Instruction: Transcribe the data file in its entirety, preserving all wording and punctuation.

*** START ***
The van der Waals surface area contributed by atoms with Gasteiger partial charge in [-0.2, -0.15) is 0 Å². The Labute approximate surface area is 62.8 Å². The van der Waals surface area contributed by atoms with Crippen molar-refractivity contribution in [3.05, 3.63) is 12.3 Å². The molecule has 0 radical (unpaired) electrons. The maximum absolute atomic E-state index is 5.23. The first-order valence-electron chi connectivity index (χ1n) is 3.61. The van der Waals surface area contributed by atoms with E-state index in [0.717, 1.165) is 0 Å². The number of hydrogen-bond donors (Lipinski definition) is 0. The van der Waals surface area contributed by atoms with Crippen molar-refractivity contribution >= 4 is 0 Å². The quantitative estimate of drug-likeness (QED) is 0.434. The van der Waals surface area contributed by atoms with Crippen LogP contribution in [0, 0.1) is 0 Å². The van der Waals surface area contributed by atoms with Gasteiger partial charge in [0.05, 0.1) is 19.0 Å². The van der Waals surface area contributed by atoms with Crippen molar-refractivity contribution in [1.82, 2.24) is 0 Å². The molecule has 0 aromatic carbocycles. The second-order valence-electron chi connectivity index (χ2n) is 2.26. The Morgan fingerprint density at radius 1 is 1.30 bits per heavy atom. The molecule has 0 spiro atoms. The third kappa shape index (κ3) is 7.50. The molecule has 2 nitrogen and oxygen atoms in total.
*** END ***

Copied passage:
The van der Waals surface area contributed by atoms with Gasteiger partial charge in [-0.2, -0.15) is 0 Å². The Labute approximate surface area is 62.8 Å². The van der Waals surface area contributed by atoms with Crippen molar-refractivity contribution in [3.05, 3.63) is 12.3 Å². The molecule has 0 radical (unpaired) electrons. The maximum absolute atomic E-state index is 5.23. The first-order valence-electron chi connectivity index (χ1n) is 3.61. The van der Waals surface area contributed by atoms with E-state index in [0.717, 1.165) is 0 Å². The number of hydrogen-bond donors (Lipinski definition) is 0. The van der Waals surface area contributed by atoms with Crippen molar-refractivity contribution >= 4 is 0 Å². The quantitative estimate of drug-likeness (QED) is 0.434. The van der Waals surface area contributed by atoms with Crippen LogP contribution in [0, 0.1) is 0 Å². The van der Waals surface area contributed by atoms with Gasteiger partial charge in [0.05, 0.1) is 19.0 Å². The van der Waals surface area contributed by atoms with Crippen molar-refractivity contribution in [1.82, 2.24) is 0 Å². The molecule has 0 aromatic carbocycles. The second-order valence-electron chi connectivity index (χ2n) is 2.26. The Morgan fingerprint density at radius 1 is 1.30 bits per heavy atom. The molecule has 0 spiro atoms. The third kappa shape index (κ3) is 7.50. The molecule has 2 nitrogen and oxygen atoms in total.